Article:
The most effective solution for alleviating the ongoing congestion woes of Australia’s major cities would be investment in transportation infrastructure, with an emphasis upon public transit in lieu of roadways.

Holliday notes, however, that roadway construction has traditionally been more of a priority for government infrastructure funding in Australia, despite the prevailing consensus amongst transportation and planning experts around the world that they only provide a stopgap solution to traffic congestion.

“It’s an international evidence-based conclusion that more roads don’t cure congestion,” she said. “Doubling road capacity might work for a few years initially, but the cars would eventually build up to use that car space.

“There was a time – particularly when John Howard and Tony Abbott were Prime Ministers, when they resolutely said they would only pay for roads and wouldn’t pay for public transport, and I think that must be to do with the fact that the National Party want more roads out in the bush.

“But it’s ridiculous when you think about how important our cities are to the economy of Australia – the Federal government is responsible for the economy of Australia. It’s ridiculous that they would stand by and let our economy take hit after hit after hit because we are not making those kinds of investments.”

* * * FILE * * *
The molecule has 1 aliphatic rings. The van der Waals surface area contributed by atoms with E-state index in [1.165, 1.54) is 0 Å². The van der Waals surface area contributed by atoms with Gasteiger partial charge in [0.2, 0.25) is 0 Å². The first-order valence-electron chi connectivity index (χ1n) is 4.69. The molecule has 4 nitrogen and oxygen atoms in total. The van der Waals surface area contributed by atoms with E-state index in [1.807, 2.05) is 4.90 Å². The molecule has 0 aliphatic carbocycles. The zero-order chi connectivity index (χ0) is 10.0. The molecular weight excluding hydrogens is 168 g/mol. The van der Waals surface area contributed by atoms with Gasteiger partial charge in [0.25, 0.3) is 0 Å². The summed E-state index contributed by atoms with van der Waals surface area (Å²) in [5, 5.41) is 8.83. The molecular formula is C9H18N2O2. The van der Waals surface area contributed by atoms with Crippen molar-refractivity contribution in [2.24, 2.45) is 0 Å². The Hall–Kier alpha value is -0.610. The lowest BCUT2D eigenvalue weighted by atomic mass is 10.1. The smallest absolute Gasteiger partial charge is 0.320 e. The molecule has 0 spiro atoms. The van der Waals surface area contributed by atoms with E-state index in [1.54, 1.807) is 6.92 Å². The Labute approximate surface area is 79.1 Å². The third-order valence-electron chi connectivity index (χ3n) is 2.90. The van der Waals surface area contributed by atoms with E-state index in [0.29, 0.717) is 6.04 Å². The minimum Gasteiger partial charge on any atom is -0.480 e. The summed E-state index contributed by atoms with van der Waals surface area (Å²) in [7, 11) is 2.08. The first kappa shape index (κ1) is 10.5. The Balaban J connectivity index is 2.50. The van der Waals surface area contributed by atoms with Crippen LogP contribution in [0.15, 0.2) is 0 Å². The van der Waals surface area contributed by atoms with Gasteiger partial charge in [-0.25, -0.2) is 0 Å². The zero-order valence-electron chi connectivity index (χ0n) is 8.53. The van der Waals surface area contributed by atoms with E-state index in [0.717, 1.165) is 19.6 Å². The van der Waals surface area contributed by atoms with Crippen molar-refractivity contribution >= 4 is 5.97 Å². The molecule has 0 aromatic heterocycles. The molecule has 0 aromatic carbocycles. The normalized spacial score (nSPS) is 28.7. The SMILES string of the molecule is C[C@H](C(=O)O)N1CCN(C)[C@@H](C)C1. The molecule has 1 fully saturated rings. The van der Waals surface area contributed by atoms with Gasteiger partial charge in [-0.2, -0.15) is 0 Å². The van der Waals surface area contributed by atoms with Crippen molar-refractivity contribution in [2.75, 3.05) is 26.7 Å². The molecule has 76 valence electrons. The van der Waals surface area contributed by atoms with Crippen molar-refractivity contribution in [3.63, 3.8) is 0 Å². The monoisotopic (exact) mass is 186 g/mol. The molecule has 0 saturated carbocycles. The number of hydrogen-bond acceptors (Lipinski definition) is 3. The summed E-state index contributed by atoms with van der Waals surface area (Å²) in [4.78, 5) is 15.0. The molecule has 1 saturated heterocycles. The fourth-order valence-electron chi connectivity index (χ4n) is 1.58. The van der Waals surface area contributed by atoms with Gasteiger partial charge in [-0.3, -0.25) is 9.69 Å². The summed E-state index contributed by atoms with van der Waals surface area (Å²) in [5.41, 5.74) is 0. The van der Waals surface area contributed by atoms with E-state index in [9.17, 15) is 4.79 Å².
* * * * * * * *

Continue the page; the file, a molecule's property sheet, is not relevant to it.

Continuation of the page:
While expanding public transit in Australia’s leading urban centres will be expensive, it will play an indispensable role in shoring up their efficiency, and will keep in line with the current initiatives of major international cities around the world.

“Without exception, other international cities we are competing against are investing in more public transportation – all of them,” said Holliday. “Sydney is a big city, Melbourne is a big city – they are already sprawling, so it’s expensive to catch up with providing to access to public transit throughout the both these regions, but that’s what’s got to happen.